David Rudisha had a vision when he went for a light training run Wednesday. The final of the men’s 800 metres was barely a day away, and the Kenyan was getting worried.
“I was telling [teammate Timothy Kitum], I’m seeing everybody running his personal best apart from me,” he said.
Of course, Rudisha’s personal best was the world record, but he felt sluggish after two rounds of Olympic qualifying in London. But when he woke up Thursday and saw a beautiful, clear, calm day, he stopped worrying.
He went to the Olympic Stadium. And he ran.
As usual, he led from the start, pulling away with remarkable ease. He watched the split times, first at 500 metres, then 600, and he knew he was on a world-record pace.
“I decided just to push the last 200,” he said.
He finished in 1 minute 40.91 seconds, taking gold and breaking his old record of 1:41.01.
In his wake, 18-year-old Nijel Amos of Botswana ran 1:41.73, a new world junior record. Kitum, just 17, finished third in 1:42.53.
In total, five runners went under 1:43.0 – a time that would win most races easily.
“Nobody has ever done the world record in the 800 metres without pace-setting, and I thought it was going to be difficult,” Rudisha said. “To break the world record here is something special. I couldn’t even believe it myself.”
And there is likely much more to come. The 23-year-old is convinced he can run faster.
With the right conditions and a pace-setter, “I think I can still improve on that,” he said with quiet confidence.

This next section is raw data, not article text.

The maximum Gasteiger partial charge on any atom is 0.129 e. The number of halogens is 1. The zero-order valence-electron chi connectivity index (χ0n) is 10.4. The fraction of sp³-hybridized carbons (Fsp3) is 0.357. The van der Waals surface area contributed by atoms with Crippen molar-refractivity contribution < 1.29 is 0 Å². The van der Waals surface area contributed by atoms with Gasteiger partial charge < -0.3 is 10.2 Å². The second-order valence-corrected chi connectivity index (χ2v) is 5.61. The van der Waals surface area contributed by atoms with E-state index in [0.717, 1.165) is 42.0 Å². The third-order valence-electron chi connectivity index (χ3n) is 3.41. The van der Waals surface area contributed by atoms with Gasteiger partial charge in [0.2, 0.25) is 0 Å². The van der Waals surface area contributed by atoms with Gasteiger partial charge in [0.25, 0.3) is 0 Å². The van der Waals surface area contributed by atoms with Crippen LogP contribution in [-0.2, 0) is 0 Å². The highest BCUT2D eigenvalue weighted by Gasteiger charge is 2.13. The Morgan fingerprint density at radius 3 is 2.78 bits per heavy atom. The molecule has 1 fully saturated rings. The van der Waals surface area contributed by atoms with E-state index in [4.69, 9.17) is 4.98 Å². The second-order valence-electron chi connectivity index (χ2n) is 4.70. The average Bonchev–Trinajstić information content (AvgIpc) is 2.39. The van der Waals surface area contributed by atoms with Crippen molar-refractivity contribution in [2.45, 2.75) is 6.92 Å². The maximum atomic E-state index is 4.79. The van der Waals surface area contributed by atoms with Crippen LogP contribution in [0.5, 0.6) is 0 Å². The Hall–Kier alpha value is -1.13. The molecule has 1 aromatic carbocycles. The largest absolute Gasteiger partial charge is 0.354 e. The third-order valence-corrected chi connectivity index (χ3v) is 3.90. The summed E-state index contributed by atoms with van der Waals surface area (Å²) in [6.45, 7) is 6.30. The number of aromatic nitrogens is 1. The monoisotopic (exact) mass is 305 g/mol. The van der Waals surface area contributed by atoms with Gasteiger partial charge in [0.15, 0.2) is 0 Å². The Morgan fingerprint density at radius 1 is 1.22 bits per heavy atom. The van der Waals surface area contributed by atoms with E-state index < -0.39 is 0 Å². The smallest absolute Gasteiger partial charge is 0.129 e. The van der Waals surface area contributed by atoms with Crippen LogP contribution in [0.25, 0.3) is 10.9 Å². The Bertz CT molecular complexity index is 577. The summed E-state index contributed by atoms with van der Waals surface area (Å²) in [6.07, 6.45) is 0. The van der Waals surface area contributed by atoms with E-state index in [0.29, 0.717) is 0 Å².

Rudisha’s story has become something of legend.
His father, Daniel, won a silver medal for Kenya in the 4x400 relay at the 1968 Olympics in Mexico City and Rudisha grew up wanting to be just like his dad.
He tried the 400 at first, then the decathlon, before Brother Colm O’Connell, an Irish missionary who had been coaching track in Kenya’s Rift Valley since the 1970s, suggested he try the 800 metres.
That was in 2004, and soon after, Rudisha became unstoppable.
He hasn’t lost since 2009, and he broke the world record for the first time in 2010. He came to London running nearly two seconds faster this year than anyone else.
All from the front, all flat out.
He missed the 2008 Beijing Olympics because of an injury, something he said was a blessing because he wasn’t mature enough. By the time he hit London, he was ready.
“I knew I could run 1:41, but breaking the world record was a different story,” he said.
Thursday, he talked about his father, who couldn’t make the trip to London, and how much this will mean to him.
“Before I started the race I was thinking of my father sitting in front of the TV watching me back at home. I know he’s always proud of me. He’s the one who made me to come this far. He’s a big inspiration in my career.”
Then, he reflected on new challenge. How about a race against 100- and 200-metres champion Usain Bolt over 400 metres?
“Just completely for fun,” Rudisha said with a smile. “It will be great and just for fun to watch it.”
In an Olympics dominated largely Bolt and his massive personality, Rudisha quietly went about his work, winning and setting a record. But he also shares something with Bolt: “I want also to become a legend later.”
Like many other athletes, Jessica Smith of Canada stopped to watch. She had just run in the semi-finals of the women’s 800 (she didn’t advance) but had to see Rudisha run.
“It’s incredible,” she said. “I’m watching that it just brings out all these emotions. It’s phenomenal.”